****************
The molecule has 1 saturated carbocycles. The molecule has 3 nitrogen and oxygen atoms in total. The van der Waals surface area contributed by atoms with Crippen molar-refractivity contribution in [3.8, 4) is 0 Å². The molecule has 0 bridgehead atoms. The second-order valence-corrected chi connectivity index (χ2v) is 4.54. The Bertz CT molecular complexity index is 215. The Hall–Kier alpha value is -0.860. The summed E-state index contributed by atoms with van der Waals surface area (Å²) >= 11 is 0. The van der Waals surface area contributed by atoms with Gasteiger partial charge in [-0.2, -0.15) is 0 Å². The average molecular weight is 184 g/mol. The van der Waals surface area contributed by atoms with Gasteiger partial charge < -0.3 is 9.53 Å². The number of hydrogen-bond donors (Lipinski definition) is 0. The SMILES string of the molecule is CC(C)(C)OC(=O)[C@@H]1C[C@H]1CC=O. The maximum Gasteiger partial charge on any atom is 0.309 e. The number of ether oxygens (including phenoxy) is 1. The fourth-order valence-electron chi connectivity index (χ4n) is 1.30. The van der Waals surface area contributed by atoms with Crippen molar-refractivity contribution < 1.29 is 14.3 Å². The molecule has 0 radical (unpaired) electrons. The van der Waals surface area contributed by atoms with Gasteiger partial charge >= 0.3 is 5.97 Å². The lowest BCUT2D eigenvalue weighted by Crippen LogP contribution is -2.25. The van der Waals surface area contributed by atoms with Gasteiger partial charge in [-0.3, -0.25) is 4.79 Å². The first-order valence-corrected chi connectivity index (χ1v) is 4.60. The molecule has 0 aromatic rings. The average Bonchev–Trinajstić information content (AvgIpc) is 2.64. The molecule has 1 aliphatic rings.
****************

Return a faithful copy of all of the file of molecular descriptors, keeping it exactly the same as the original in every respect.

The molecule has 1 saturated carbocycles. The molecule has 3 nitrogen and oxygen atoms in total. The van der Waals surface area contributed by atoms with Crippen molar-refractivity contribution in [3.8, 4) is 0 Å². The molecule has 0 bridgehead atoms. The second-order valence-corrected chi connectivity index (χ2v) is 4.54. The Bertz CT molecular complexity index is 215. The Hall–Kier alpha value is -0.860. The summed E-state index contributed by atoms with van der Waals surface area (Å²) >= 11 is 0. The van der Waals surface area contributed by atoms with Gasteiger partial charge in [-0.2, -0.15) is 0 Å². The average molecular weight is 184 g/mol. The van der Waals surface area contributed by atoms with Gasteiger partial charge < -0.3 is 9.53 Å². The number of hydrogen-bond donors (Lipinski definition) is 0. The SMILES string of the molecule is CC(C)(C)OC(=O)[C@@H]1C[C@H]1CC=O. The maximum Gasteiger partial charge on any atom is 0.309 e. The number of ether oxygens (including phenoxy) is 1. The fourth-order valence-electron chi connectivity index (χ4n) is 1.30. The van der Waals surface area contributed by atoms with Crippen molar-refractivity contribution < 1.29 is 14.3 Å². The molecule has 0 radical (unpaired) electrons. The van der Waals surface area contributed by atoms with Gasteiger partial charge >= 0.3 is 5.97 Å². The lowest BCUT2D eigenvalue weighted by Crippen LogP contribution is -2.25. The van der Waals surface area contributed by atoms with Gasteiger partial charge in [-0.3, -0.25) is 4.79 Å². The first-order valence-corrected chi connectivity index (χ1v) is 4.60. The molecule has 0 aromatic rings. The average Bonchev–Trinajstić information content (AvgIpc) is 2.64. The molecule has 1 aliphatic rings.